Huron River Greenway MetroPark Trail

A Trail on Hold

August, 2019 by orangedoug

I rode what I will call the northern and southern sections of the trail. On the northern segment the trail runs from the Erie County water tower to River View Drive. The southern segment runs for about a mile along the old Wheeling & Lake Erie rail corridor from North Main Street in Milan, Ohio. So, the lawsuit mentioned in other reviews here must have been favorable to the abutting landowners as the trail certainly does not cover the same distances as mentioned in zars 2010 review.

The northern section has a grass surface that covers a solid crushed gravel under layer. The DuPont Marsh is pretty with many types of aquatic birds to be seen. Where the trail ends you get a good opportunity to see the Huron River. The southern section is very similar to the northern section of the trail in that it has a grass surface covering a crushed gravel under layer. However, the surface is softer than what you find in the northern portion of the trail and probably difficult to ride after a prolonged rain. Definitely, not a trail for skinny tired street bikes.

At this point the Huron River Greenway is probably best left to the local communities as the grass surface and several mile gap between segments do not make it attractive to people looking for new trails to ride. Until local property owners decide to reopen their portions of the rail corridor to the public I would imagine that improvements to the trail surface and additional amenities probably are not in the picture for Erie MetroParks. There are a few pretty sights on these two trail segments but until they are connected to each other or to some other nearby trail I would not go out of my way to ride this trail.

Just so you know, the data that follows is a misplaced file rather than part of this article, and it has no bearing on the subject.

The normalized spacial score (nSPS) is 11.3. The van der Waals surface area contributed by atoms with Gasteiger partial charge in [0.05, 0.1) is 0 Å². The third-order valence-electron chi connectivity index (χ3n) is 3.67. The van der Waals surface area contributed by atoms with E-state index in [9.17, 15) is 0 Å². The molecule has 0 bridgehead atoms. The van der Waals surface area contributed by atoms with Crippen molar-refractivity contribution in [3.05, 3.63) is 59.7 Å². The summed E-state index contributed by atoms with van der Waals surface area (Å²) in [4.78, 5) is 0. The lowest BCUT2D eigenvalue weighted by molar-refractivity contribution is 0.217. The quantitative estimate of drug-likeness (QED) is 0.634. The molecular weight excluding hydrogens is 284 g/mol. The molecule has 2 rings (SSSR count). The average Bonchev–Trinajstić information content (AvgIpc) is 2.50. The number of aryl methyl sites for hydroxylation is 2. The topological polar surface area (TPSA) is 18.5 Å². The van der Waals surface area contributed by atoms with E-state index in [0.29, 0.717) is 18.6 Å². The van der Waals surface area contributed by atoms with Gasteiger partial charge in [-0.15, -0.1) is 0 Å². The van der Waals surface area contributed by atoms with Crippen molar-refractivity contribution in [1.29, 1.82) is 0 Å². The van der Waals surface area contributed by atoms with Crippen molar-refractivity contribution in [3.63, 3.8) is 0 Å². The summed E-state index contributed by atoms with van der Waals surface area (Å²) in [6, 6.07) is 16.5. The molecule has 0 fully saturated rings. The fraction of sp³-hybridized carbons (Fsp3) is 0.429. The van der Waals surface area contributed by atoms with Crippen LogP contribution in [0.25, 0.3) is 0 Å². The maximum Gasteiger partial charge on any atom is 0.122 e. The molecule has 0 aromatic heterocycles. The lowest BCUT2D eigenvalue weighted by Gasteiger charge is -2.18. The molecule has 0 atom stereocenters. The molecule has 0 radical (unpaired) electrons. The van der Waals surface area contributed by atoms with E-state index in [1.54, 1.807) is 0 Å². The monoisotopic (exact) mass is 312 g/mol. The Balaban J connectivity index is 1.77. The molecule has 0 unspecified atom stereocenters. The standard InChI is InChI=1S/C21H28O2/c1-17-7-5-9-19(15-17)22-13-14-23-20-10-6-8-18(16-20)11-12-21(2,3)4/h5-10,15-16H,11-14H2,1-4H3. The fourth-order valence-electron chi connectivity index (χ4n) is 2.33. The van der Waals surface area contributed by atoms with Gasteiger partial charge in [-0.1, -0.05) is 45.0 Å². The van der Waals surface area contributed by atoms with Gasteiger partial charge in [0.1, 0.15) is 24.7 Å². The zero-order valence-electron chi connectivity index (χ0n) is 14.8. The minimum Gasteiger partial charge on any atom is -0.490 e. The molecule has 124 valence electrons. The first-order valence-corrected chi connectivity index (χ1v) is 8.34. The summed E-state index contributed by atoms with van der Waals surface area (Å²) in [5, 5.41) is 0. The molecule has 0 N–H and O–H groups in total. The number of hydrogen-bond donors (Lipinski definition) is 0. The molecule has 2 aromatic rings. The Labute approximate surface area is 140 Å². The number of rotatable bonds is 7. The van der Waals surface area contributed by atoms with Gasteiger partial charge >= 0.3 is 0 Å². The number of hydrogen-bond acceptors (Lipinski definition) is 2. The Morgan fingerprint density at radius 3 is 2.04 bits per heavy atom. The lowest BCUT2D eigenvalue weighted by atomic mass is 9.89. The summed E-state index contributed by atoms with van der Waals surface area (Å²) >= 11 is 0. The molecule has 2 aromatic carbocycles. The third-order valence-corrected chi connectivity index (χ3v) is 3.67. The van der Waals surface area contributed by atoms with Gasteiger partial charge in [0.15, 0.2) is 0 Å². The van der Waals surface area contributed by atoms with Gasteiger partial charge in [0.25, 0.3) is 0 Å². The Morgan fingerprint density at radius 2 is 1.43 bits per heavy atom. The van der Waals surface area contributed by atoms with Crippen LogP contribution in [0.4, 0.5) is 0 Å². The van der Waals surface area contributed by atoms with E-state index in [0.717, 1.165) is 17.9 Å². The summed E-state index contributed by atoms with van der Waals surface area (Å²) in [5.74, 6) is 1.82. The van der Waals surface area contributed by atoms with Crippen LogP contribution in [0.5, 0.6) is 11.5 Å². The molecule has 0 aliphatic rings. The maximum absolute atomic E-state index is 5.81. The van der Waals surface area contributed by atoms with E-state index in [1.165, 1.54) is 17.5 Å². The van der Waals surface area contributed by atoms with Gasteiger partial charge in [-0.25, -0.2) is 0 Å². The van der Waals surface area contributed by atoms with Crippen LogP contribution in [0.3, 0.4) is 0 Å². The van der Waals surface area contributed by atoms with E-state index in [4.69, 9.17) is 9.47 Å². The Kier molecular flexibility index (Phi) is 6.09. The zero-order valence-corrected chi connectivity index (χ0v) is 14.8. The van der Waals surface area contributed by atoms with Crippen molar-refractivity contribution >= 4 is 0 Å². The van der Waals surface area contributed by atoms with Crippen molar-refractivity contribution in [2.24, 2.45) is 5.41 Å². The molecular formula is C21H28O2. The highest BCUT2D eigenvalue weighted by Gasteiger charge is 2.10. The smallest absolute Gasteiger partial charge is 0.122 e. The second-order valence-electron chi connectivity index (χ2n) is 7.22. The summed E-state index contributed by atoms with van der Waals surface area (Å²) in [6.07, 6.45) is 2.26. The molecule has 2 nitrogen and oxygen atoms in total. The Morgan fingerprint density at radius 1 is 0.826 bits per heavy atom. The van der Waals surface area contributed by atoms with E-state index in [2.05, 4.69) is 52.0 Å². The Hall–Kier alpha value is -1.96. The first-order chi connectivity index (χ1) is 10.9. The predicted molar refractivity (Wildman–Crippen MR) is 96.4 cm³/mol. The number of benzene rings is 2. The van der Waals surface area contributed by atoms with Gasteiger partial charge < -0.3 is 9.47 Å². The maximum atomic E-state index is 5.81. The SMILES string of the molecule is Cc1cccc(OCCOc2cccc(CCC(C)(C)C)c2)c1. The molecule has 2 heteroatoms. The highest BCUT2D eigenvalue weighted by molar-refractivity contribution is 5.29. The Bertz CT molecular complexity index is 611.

Headwaters Trail

Shaded, wooded, quiet

August, 2019 by swm010

This is a very pleasant trail. Most of it is wooded and shaded. Crushed limestone path in very good condition. Passes through some state nature preserve areas. Generally flat grade throughout. There's a restroom roughly halfway between Mantua and Garretsville. Nice change of pace from busier places like the towpath.

Holmes County Trail

July 2019 - Millersburg to Fredericksburg

August, 2019 by mike.koski

Rode north from Millersburg, through Holmesville, to Fredericksburg, and back on a Sunday afternoon. About 10 miles each way. Parked at the Hipp Station trail head, which has basic restrooms in the building (parking lot side) and a port-o-potty in the parking lot. Parking lot could hold 2-3 dozen cars, at least.